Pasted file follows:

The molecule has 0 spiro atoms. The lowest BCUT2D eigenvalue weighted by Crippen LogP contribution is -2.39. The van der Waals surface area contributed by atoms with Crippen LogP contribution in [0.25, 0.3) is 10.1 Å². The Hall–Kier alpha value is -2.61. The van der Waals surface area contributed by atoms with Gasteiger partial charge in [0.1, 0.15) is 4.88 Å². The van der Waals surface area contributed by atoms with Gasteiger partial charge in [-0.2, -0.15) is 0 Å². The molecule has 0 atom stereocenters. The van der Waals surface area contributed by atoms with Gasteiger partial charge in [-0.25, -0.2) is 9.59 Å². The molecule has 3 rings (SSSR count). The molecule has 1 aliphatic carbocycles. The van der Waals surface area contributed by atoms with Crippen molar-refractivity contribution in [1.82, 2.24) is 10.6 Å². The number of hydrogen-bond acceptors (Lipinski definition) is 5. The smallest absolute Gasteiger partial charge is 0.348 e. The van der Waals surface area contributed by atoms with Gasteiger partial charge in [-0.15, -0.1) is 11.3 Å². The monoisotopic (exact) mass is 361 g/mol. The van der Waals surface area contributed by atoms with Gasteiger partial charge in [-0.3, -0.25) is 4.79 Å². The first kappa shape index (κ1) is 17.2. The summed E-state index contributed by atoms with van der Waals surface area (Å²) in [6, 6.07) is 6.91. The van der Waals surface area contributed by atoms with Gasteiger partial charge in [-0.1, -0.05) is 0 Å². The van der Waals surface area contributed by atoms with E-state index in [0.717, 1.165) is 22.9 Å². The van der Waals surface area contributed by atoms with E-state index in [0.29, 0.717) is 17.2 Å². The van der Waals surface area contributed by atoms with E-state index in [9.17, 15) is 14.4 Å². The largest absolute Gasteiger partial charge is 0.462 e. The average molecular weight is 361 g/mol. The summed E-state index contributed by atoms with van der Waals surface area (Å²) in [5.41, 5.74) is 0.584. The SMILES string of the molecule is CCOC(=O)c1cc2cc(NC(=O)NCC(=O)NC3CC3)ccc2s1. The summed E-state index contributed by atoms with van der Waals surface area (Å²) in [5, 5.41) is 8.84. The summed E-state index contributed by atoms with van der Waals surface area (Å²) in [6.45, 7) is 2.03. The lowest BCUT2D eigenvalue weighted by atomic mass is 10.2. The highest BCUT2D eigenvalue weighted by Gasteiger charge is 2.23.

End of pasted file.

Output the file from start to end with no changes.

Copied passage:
The molecule has 0 spiro atoms. The lowest BCUT2D eigenvalue weighted by Crippen LogP contribution is -2.39. The van der Waals surface area contributed by atoms with Crippen LogP contribution in [0.25, 0.3) is 10.1 Å². The Hall–Kier alpha value is -2.61. The van der Waals surface area contributed by atoms with Gasteiger partial charge in [0.1, 0.15) is 4.88 Å². The van der Waals surface area contributed by atoms with Gasteiger partial charge in [-0.2, -0.15) is 0 Å². The molecule has 0 atom stereocenters. The van der Waals surface area contributed by atoms with Gasteiger partial charge in [-0.25, -0.2) is 9.59 Å². The molecule has 3 rings (SSSR count). The molecule has 1 aliphatic carbocycles. The van der Waals surface area contributed by atoms with Crippen molar-refractivity contribution in [1.82, 2.24) is 10.6 Å². The number of hydrogen-bond acceptors (Lipinski definition) is 5. The smallest absolute Gasteiger partial charge is 0.348 e. The van der Waals surface area contributed by atoms with Gasteiger partial charge in [-0.15, -0.1) is 11.3 Å². The monoisotopic (exact) mass is 361 g/mol. The van der Waals surface area contributed by atoms with Gasteiger partial charge in [-0.3, -0.25) is 4.79 Å². The first kappa shape index (κ1) is 17.2. The summed E-state index contributed by atoms with van der Waals surface area (Å²) in [6, 6.07) is 6.91. The van der Waals surface area contributed by atoms with Gasteiger partial charge in [-0.1, -0.05) is 0 Å². The van der Waals surface area contributed by atoms with E-state index in [0.717, 1.165) is 22.9 Å². The van der Waals surface area contributed by atoms with E-state index in [0.29, 0.717) is 17.2 Å². The van der Waals surface area contributed by atoms with E-state index in [9.17, 15) is 14.4 Å². The largest absolute Gasteiger partial charge is 0.462 e. The average molecular weight is 361 g/mol. The summed E-state index contributed by atoms with van der Waals surface area (Å²) in [5.41, 5.74) is 0.584. The SMILES string of the molecule is CCOC(=O)c1cc2cc(NC(=O)NCC(=O)NC3CC3)ccc2s1. The summed E-state index contributed by atoms with van der Waals surface area (Å²) in [5, 5.41) is 8.84. The summed E-state index contributed by atoms with van der Waals surface area (Å²) in [6.45, 7) is 2.03. The lowest BCUT2D eigenvalue weighted by atomic mass is 10.2. The highest BCUT2D eigenvalue weighted by Gasteiger charge is 2.23.